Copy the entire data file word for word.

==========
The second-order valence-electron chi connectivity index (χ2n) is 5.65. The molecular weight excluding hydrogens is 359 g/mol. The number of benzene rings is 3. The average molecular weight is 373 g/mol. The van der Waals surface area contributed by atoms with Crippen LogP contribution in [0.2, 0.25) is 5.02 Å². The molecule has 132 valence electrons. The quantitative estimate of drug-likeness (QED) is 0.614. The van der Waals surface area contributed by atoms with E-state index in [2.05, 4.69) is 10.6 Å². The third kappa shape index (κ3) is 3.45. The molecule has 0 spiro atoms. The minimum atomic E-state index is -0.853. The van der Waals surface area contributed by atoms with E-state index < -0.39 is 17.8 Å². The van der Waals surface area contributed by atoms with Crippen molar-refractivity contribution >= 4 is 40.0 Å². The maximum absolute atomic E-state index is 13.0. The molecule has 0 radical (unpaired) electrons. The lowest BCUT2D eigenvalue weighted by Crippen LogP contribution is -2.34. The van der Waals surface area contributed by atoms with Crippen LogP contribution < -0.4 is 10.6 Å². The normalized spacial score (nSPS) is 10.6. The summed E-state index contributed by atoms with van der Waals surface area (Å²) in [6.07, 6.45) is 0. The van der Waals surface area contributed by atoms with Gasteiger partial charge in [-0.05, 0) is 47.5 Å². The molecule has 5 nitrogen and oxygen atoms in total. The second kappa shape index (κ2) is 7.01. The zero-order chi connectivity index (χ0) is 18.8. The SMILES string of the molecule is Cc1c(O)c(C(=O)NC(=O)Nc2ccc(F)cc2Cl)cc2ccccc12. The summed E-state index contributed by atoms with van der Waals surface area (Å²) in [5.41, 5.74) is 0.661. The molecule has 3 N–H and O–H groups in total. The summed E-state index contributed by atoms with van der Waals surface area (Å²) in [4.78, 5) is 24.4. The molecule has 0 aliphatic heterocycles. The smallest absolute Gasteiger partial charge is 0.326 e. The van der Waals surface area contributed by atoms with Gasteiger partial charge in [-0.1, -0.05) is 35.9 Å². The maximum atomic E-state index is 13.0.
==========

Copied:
The second-order valence-electron chi connectivity index (χ2n) is 5.65. The molecular weight excluding hydrogens is 359 g/mol. The number of benzene rings is 3. The average molecular weight is 373 g/mol. The van der Waals surface area contributed by atoms with Crippen LogP contribution in [0.2, 0.25) is 5.02 Å². The molecule has 132 valence electrons. The quantitative estimate of drug-likeness (QED) is 0.614. The van der Waals surface area contributed by atoms with E-state index in [2.05, 4.69) is 10.6 Å². The third kappa shape index (κ3) is 3.45. The molecule has 0 spiro atoms. The minimum atomic E-state index is -0.853. The van der Waals surface area contributed by atoms with E-state index < -0.39 is 17.8 Å². The van der Waals surface area contributed by atoms with Crippen molar-refractivity contribution >= 4 is 40.0 Å². The maximum absolute atomic E-state index is 13.0. The molecule has 0 radical (unpaired) electrons. The lowest BCUT2D eigenvalue weighted by Crippen LogP contribution is -2.34. The van der Waals surface area contributed by atoms with Crippen LogP contribution < -0.4 is 10.6 Å². The normalized spacial score (nSPS) is 10.6. The summed E-state index contributed by atoms with van der Waals surface area (Å²) in [6.07, 6.45) is 0. The van der Waals surface area contributed by atoms with Gasteiger partial charge in [-0.05, 0) is 47.5 Å². The molecule has 5 nitrogen and oxygen atoms in total. The second kappa shape index (κ2) is 7.01. The zero-order chi connectivity index (χ0) is 18.8. The SMILES string of the molecule is Cc1c(O)c(C(=O)NC(=O)Nc2ccc(F)cc2Cl)cc2ccccc12. The summed E-state index contributed by atoms with van der Waals surface area (Å²) in [5.41, 5.74) is 0.661. The molecule has 3 N–H and O–H groups in total. The summed E-state index contributed by atoms with van der Waals surface area (Å²) in [4.78, 5) is 24.4. The molecule has 0 aliphatic heterocycles. The smallest absolute Gasteiger partial charge is 0.326 e. The van der Waals surface area contributed by atoms with Gasteiger partial charge in [-0.1, -0.05) is 35.9 Å². The maximum atomic E-state index is 13.0.